Wednesday, January 20, 2016

To Divorce, or not to divorce?

​​As the divorce rate for the older generation increases, we continually ask the question “Should you stay in an unhappy marriage for the children, or choose the path of divorce?”  The debate over this question has definitely sparked an interest among people for many years. The reasons for a divorce are yours and yours alone. You should never do something that society believes is the ‘correct’ way, because there is no correct way. No one travels down the same path. However, there are a lot of factors to consider when determining whether or not divorce is the best option for you.

First and foremost, the biggest factor in determining whether or not to divorce is finances. We’ve heard it time and time again that finances is one of the top reasons spouses choose to divorce. In this regard, this mostly deals with one spouse not having strict control over their spending habits, forcing them to max out all their active credit cards.  However, the path to divorce is pretty pricey as well. If you retain a lawyer, you have to pay lawyer fees and consultation fees.  If you have children and choose divorce, one of you will likely have physical custody of your child. In that case, you will most likely have to consider spousal and child support. If you’re of the 25% of the 50 year and older generation that’s getting divorced, you have to consider the possibility that you may no longer have retirement funds, and you may have to go back to work. These are only a few examples of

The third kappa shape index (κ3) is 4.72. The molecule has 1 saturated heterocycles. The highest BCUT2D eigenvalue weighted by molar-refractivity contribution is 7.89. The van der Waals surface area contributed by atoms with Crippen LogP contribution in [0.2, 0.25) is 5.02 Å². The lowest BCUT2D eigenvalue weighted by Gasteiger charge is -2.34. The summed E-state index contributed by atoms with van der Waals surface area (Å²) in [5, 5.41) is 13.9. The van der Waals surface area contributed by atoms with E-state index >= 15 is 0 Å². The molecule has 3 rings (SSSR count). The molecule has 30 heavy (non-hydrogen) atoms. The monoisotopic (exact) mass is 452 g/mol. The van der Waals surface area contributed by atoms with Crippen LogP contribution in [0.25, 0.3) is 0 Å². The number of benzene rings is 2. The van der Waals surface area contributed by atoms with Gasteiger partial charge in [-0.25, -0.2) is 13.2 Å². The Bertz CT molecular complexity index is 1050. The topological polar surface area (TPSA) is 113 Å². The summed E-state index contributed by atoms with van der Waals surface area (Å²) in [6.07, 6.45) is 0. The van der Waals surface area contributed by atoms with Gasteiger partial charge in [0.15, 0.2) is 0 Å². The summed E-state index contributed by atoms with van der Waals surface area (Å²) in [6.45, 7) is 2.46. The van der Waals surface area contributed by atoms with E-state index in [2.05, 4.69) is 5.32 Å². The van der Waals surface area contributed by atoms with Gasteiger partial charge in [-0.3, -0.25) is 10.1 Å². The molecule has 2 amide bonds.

If you’re not able to have an amicable divorce, then you will also have to consider lawyer and court fees. You will most likely have to take time out of your already busy schedule to find an attorney that you feel will appropriately represent you, unless you know you’re qualified to represent yourself in court. However, if you and your spouse can communicate effectively enough, and be cordial with each other, then a less expensive route is mediation. Mediation is when there is one or more neutral parties present to help resolve a matter brought forth.

Another factor to contemplate is how will it affect your family relationships? Some parents choose not to divorce for ‘the sake of the family.’ The truth of the matter is that it should always be in the best interests of the child. More times than not, parents believe that choosing to stay in a loveless marriage will benefit the children in the long run. However, that is only a myth. Children need a loving supportive system from both parents and if they are around a parenting duo that has a lot of hostility between each other, that child will not benefit much, if at all.

We hope to just shed some light on a few factors that you will have to contemplate on in order to make the best decision for you and your family. There is no clear right answer for everyone. The path to divorce is yours and yours alone to take. 

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